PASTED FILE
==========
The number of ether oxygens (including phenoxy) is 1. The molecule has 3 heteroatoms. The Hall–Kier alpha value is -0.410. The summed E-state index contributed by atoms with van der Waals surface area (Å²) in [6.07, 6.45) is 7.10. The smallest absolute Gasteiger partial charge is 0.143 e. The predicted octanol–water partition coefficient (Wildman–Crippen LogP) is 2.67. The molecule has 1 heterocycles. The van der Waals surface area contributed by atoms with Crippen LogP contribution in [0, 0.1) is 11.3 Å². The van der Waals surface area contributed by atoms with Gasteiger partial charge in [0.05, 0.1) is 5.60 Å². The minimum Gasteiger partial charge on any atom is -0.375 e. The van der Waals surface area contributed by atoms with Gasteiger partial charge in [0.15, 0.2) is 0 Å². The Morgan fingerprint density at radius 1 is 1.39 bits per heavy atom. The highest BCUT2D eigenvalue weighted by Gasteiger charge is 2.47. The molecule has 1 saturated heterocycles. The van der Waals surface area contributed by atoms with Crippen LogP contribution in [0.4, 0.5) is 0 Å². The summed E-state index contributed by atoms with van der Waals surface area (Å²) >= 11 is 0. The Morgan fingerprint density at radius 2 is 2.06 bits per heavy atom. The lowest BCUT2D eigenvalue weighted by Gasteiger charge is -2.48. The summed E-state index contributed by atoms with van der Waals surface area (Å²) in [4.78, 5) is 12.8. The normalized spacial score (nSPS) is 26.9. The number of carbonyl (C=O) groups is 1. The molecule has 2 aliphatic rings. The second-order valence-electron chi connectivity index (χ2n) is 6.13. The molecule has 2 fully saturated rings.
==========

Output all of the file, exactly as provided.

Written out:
The number of ether oxygens (including phenoxy) is 1. The molecule has 3 heteroatoms. The Hall–Kier alpha value is -0.410. The summed E-state index contributed by atoms with van der Waals surface area (Å²) in [6.07, 6.45) is 7.10. The smallest absolute Gasteiger partial charge is 0.143 e. The predicted octanol–water partition coefficient (Wildman–Crippen LogP) is 2.67. The molecule has 1 heterocycles. The van der Waals surface area contributed by atoms with Crippen LogP contribution in [0, 0.1) is 11.3 Å². The van der Waals surface area contributed by atoms with Gasteiger partial charge in [0.05, 0.1) is 5.60 Å². The minimum Gasteiger partial charge on any atom is -0.375 e. The van der Waals surface area contributed by atoms with Gasteiger partial charge in [0.15, 0.2) is 0 Å². The Morgan fingerprint density at radius 1 is 1.39 bits per heavy atom. The highest BCUT2D eigenvalue weighted by Gasteiger charge is 2.47. The molecule has 1 saturated heterocycles. The van der Waals surface area contributed by atoms with Crippen LogP contribution in [0.4, 0.5) is 0 Å². The summed E-state index contributed by atoms with van der Waals surface area (Å²) >= 11 is 0. The Morgan fingerprint density at radius 2 is 2.06 bits per heavy atom. The lowest BCUT2D eigenvalue weighted by Gasteiger charge is -2.48. The summed E-state index contributed by atoms with van der Waals surface area (Å²) in [4.78, 5) is 12.8. The normalized spacial score (nSPS) is 26.9. The number of carbonyl (C=O) groups is 1. The molecule has 2 aliphatic rings. The second-order valence-electron chi connectivity index (χ2n) is 6.13. The molecule has 2 fully saturated rings.